I’ve created a CustomFields group called ‘Default’ and included a couple of standard fields. If you see the custom fields that are included, this really could be for any category of products that are used on eBay.

Group Name Name Display Field Type Display Order Visible Item Specifics
Default DF_Colour Colour 1 1 yes yes
Default DF_Dimension Dimension(cm) 1 1 yes yes
Default DF_Manufacturer Manufacturer 1 1 yes yes
Default DF_Material Material 1 1 yes yes
Default DF_MPN MPN 1 1 yes yes
Default DF_Type Type 1 1 yes yes
Default DF_Type_2 Type 2 1 1 yes yes
Default DF_Warranty Warranty 1 1 yes yes


Logic Testing

The issue is that when we list an item to eBay with these values, then eSellerPro is smart enough not to send the fields that have empty values, however in the description of your eBay listing (or Amazon profile or paragraph for that matter) so we need to logic test them.

Tip: Never use the CustomFields description tab to store descriptions, always use the paragraph builder.

To logic test them properly we need to wrap a statement around the fields.  There are three types of logic tests we can run these are:

  1. IF – If the value matches
  2. IFNOT – If the value does not match
  3. IFNOT/ELSE – If the value does not match and an alternative

I’m not going to cover how these logic tests work any further, I’ve already covered these in this article, so just roll with me on this one as I’ll be providing you an excel formula and example spreadsheet at the end of this article for you to use in your descriptions.

Using the table above as the example, if the colour is empty then ideally we’d not want to show it in the description area, so we would write the following:

{{IFNOT/[[CustomFields:Default:DF_Colour]]// {{CustomFields:Default:DF_Colour}} }}

Note: The “square brackets” are to stop forward slashes and other odd characters from breaking the value to check against.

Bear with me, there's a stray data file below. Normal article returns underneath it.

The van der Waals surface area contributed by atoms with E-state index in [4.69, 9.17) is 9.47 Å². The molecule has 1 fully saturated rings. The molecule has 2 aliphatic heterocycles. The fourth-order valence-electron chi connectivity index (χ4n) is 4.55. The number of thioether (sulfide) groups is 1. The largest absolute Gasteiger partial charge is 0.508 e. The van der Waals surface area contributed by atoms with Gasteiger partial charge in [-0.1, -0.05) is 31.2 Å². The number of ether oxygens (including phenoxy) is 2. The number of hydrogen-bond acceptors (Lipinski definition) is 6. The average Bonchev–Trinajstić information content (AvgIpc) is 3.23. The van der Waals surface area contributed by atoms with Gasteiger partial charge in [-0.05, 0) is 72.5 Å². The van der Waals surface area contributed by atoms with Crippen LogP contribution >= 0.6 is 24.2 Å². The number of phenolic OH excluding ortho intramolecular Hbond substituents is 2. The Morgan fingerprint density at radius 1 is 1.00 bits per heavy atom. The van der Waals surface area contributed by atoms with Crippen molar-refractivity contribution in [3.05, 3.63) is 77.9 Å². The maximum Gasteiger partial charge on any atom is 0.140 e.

That’s pretty easy to write one or two, but what happens when you have 10 or even 40 of them and how on earth do you cope with wrapping the contents into a table structure?

Easy, we use excel :)

Yep its really straight forwards in excel, but before we can do that, open your eSellerPro account and follow these steps:

  1. Go to Maintenance on the left menu
  2. Approximately 4-5 icons down click on “CustomFields”
  3. At the top there is an excel icon, press it
  4. Select the option called “Export all Custom Fields”
  5. Save the file to your desktop
  6. Open it

You’ll now have all the fields in your account. We are now going to edit this file and its really important that you do not import this sheet back into eSellerPro. Don’t do it, I’ve never tried it and I’d not like to do so either.

So in Cell I2, enter this formula:

=”{{IFNOT/[[CustomFields:”&A2&”:”&B2&”]]// {{CustomFields:”&A2&”:”&B2&”}} }}”

This will make something like this:

{{IFNOT/[[CustomFields:Default:DF_Colour]]// {{CustomFields:Default:DF_Colour}} }}

Sweet eh? Now grab the bottom right corner of cell I2 and drag it down. You now have the basic version which you can copy/paste to anywhere you like such as your eBay template, a paragraph, an Amazon template and so on…

Creating Tables

Creating tables using this method is a little more tricky but perfectly do-able. First we need to not that the following functions will not make the opening <TABLE> and closing </TABLE> tags, you’ll need to add these in afterwards, but hey the hard work is done by copy & paste :)

So this time instead of entering the formula above, we’ll use this formula in cell I2:

=”{{IFNOT/[[CustomFields:”&A2&”:”&B2&”]]//<tr><td class=’label’>”&C2&”</td><td class=’value’>{{CustomFields:”&A2&”:”&B2&”}}</td></tr>}}”

This will make:

{{IFNOT/[[CustomFields:Default:DF_Colour]]//<tr><td class=’label’>Colour</td><td class=’value’>{{CustomFields:Default:DF_Colour}}</td></tr>}}

If I spell out what the above is doing. If the value of DF_Colour is not blank, then bring in a table row (TR) and two table data cells (TD), the first with the display label and the second with the value.

Wrap these up in a table tag and we can end up with something that looks like this:

<table cellspacing=”0″ cellpadding=”0″ id=”customfields”>
{{IFNOT/[[CustomFields:Default:DF_Colour]]// <tr><td class=’label’>{{CustomFields:Default:DF_Colour}}</td></tr> }}
{{IFNOT/[[CustomFields:Default:DF_Dimension]]//<tr><td class=’label’>Dimension(cm)</td><td class=’value’>{{CustomFields:Default:DF_Dimension}}</td></tr>}}
{{IFNOT/[[CustomFields:Default:DF_Manufacturer]]//<tr><td class=’label’>Manufacturer</td><td class=’value’>{{CustomFields:Default:DF_Manufacturer}}</td></tr>}}
{{IFNOT/[[CustomFields:Default:DF_Material]]//<tr><td class=’label’>Material</td><td class=’value’>{{CustomFields:Default:DF_Material}}</td></tr>}}